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Les Misérables

Les Misérables (2024)

February. 23,2024
| Drama History

An adaptation of the successful stage musical based on Victor Hugo's classic novel set in 19th-century France. Jean Valjean, a man imprisoned for stealing bread, must flee a relentless policeman named Javert. The pursuit consumes both men's lives, and soon Valjean finds himself in the midst of the student revolutions in France.


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'Les Miserables' titled in French sung in English by 'Russell Crowe' and 'Hugh Jackman'; Anne Hathaway and a priest. Victor Hugo the author or writer who brought the kings to their 'gilotines' but fortunately reminds us of crucifixes. The drama is a grand production with 'Les Miserables' being a front runner; like in the 'Victor Hugo' play. Cinema from a play did achieve acclaim; in the third world it has by our knowledge. Like all reviewers who seek contact from the opposite end 'this movie is serious'. The play cannot be read without knowing French but the movie here is wonderful.


The utter emotion the actors displayed while singing is actually moving. I had tears in my eyes multiple times. Seriously incredible. Hugh Jackmam and Anne Hathaway gave the best performances imo.

Rupert Munn

This is a very difficult film to assess. It has significant flaws, but on reflection I believe this to be principally down to the difficulties of translating this musical into a film. To begin with, I was seriously underwhelmed - the opening sequences seemed overblown and melodramatic, and the storytelling rather clumsy, particularly in its knitting together of scenes. As the film progressed, however, I began to realise that these faults were actually fairly similar to the faults with the musical itself - I have always found the opening scenes, with their hyperactive drama compensating for rushed narrative, to be the weakest of the show. Having accepted this, I relaxed and began to appreciate what was being done. In many ways this is a remarkable piece of work. Visually, it is utterly stunning, be it set design, costume or cinematography. The big numbers are superbly rendered in a broader space than is available on stage, giving a real sense of scale and weight to the production. Most importantly, it retains the emotional tug of the musical. I honestly wasn't expecting it, but as the old familiar songs emerged I felt myself drawn further and further into the story, as I have always felt in the theatre, and come the ending, as usual, I was a blubbering wreck. I had expected a polished effort, but I had not expected the film to so fully engage me. To make an audience feel is a powerful skill, and it was used to full advantage here.Despite all this, I cannot really give the film top marks. Whilst I accepted the flaws of the opening, it was still disappointing that no solution had been attempted. I was also rather horrified by Hugh Jackman's remarkable changes of accent - in the first quarter of an hour he cycled indiscriminately through Irish, Australian, American, and several of the major British regional dialects. Once he settled, he was a passable Valjean - his voice matured through the film, and his acting was solid. Eddie Redmayne gave a surprisingly fine performance as Marius, and many of the minor characters were well played. I was, however, disappointed with some of the casting. The principal voices, overall, were a mixed bag. Whilst I wasn't myself a fan of Anne Hathaway's Fantine, despite its widespread admiration, I could accept its objective merits. Russell Crowe is seriously miscast as Javert, lacking menace, and with a voice entirely ill- suited to its purpose. Not his fault, just a bad casting decision. The Tenardiers, too were a disappointment - Sacha Baron Cohen and Helena Bonham-Carter are fine actors, but they played their roles far too much down the kooky path for my liking - weirdness for weirdness' sake, without the genuinely slimy charm and wit the roles deserve.Nevertheless, this film will remain a fond memory for me, and will get a rewatch one day - anything that can invoke such deep emotion has a true spark of genius in it, despite its flaws.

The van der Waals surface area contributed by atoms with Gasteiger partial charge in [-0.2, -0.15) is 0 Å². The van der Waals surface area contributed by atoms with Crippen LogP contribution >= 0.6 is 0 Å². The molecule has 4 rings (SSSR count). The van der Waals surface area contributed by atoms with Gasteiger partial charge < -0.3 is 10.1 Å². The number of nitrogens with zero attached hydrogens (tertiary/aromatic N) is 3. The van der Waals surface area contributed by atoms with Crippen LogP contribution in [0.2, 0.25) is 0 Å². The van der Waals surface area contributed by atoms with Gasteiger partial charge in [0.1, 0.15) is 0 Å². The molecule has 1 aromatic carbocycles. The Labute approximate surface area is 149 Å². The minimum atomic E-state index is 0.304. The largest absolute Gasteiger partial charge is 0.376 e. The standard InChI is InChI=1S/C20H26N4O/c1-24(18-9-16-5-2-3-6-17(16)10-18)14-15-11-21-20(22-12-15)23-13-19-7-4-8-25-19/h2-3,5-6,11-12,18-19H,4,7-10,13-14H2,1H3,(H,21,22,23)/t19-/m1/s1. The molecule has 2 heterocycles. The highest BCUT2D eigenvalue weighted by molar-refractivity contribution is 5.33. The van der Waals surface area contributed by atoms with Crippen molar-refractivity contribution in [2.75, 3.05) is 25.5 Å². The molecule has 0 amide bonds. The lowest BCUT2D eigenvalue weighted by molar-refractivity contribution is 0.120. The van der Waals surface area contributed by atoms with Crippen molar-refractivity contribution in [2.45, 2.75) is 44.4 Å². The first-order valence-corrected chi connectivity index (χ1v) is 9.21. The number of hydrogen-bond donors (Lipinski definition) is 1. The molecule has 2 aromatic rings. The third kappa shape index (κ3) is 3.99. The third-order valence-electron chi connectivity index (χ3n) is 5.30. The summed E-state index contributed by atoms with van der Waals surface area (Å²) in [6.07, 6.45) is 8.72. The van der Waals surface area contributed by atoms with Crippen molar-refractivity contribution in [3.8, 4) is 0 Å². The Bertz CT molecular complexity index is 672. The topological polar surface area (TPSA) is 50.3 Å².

"Les Miserables" is the first musical I have ever seen. At first, I found it difficult to follow the plot,given that I was not used to musicals. But after the first scenes, I appreciated and got used to the songs and music, I also watched more times some scenes to listen to the music again. The character voices were also really enjoyable.A really good musical indeed!